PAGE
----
• American vs. Japanese Automobiles
  • Japan
  • The United States' Victory in the Battle of the Philippine Sea
  • Chinese Influence on Korea and Japan
  • Internment of Japanese Americans in World War II
  • Japanese-American Internment During World War II
  • Swing Girls Movie Review
  • Cultural Norms of Jamaica
  • Pleasing Films for Historians and Mainstream Audiences
  • Main Reasons for the Nanking Massacre
  • Ghost Soldiers by Hampton Sides (Analysis)
  • Evaluation of Culture Background of Germany, Japan, and Ireland
  • American vs. Japanese Education Systems
  • Japanese Americans in American Concentration Camps
  • Diverse International Business Practices

Hey!

You need to know how to introduce yourself in Japanese.

Reading is nice. Writing is good. Grammar studies are fine.

But most learners out there want to speak and be understood in Japanese. 

The easiest way to do it?

  • It’s to talk about yourself.
  • It’s to have a set introduction you’ll repeat again and again. Why?
  • Because who doesn’t start with introducing themselves? Everyone does.

Learn to introduce yourself in Japanese and you’ve got 1/3rd of a Japanese conversation squared away. The rest are topics of interest and closing greetings.

And if you’re interested you can learn with actual Audio & Video Lessons at JapanesePod101.com.


You can listen to this Japanese Lesson by JapanesePod101 that I mentioned above.

  • Japanese Introduction – First Impression

Just press the play button on the player below to listen.

If you want to read along, be sure to visit them at the link above. While you listen, scroll down to learn.

Contents

So, here’s what you’ll need for a self Japanese self introduction. 

I’ll give you two ways. The first one is a simple and easy one that most people use. It includes “my name is…” and “nice to meet you.” The second one is more lengthy where you can talk about yourself in more detail.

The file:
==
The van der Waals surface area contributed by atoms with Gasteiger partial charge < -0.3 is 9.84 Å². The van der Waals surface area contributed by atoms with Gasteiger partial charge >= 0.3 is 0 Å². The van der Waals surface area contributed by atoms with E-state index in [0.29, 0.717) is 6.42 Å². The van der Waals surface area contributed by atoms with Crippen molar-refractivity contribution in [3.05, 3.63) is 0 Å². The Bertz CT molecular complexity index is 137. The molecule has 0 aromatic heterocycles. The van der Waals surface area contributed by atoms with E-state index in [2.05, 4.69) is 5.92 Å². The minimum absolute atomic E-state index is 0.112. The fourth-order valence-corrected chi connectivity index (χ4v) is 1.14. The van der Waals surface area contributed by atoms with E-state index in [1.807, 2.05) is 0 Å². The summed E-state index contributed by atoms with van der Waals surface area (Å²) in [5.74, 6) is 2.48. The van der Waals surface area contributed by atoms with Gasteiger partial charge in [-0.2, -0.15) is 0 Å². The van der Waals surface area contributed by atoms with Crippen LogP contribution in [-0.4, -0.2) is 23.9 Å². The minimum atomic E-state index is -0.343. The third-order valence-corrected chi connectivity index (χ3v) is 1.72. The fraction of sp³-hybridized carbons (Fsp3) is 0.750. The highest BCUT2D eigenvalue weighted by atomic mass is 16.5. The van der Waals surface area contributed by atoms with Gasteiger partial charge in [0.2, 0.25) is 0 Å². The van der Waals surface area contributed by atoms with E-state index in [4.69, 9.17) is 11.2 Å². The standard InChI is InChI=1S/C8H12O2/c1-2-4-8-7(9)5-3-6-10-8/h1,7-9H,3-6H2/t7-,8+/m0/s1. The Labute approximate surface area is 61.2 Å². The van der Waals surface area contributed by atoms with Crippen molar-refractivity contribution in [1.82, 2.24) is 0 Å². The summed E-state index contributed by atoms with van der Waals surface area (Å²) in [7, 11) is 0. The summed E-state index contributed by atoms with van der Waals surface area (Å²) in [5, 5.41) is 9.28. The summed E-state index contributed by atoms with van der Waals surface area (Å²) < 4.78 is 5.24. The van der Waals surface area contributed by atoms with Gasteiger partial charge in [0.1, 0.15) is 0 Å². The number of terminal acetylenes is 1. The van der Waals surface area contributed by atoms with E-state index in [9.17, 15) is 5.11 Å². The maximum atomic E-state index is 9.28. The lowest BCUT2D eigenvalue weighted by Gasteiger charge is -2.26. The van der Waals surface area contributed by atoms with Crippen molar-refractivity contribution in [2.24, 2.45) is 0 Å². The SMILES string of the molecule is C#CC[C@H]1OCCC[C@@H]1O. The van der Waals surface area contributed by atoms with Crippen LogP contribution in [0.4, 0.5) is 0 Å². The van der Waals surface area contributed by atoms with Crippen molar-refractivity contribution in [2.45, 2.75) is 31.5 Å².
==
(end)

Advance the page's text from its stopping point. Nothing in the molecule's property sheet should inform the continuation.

A. The first, quick way, to introduce yourself.

Everyone uses this. It’s used when meeting new people.

1. Nice to meet you

  • Japanese: 初めまして
  • English Pronunciation: Hajimemashite

This is how you say “nice to meet you” in Japanese. This word does not literally mean “nice to meet you” but it’s one of the many “set Japanese phrases” that are used without thinking. Literally, it means “begin.”

2. My name is (name). 

There can be several variations.

  • I am (name).
  • English Pronunciation: Watashi wa (name) desu.
  • Japanese: 私は (name) です。

Or, you can try this.

  • My name is (name).
  • English Pronunciation: Watashi no namae wa (name) desu –
  • Japanese: 私の名前は(name)です。

Finally, you can try the most casual way to introduce yourself in Japanese.

  • I’m (name)
  • English Pronunciation: (name) desu.
  • Japanese: (name)です。(Note: this is very casual)

Finally, you need this next final phrase.

3. Please treat me well

  • English Pronunciation: Yoroshiku onegaishimasu
  • Japanese: よろしくお願いします。

What in the world is “Please treat me well?” It is a rough translation and has no equivalent in English. This is simply a “Japanese set phrase” thatyou need to use in such encounters and first time meetings. Why? Because that’s how the Japanese language and culture work. Because politeness. And because why wouldn’t you be treating a new person well?

So, here’s your script you can use.

初めまして。私は (name) です。よろしくお願いします。
Hajimemashite. Watashi wa (name)  desu. Yoroshiku onegaishimasu.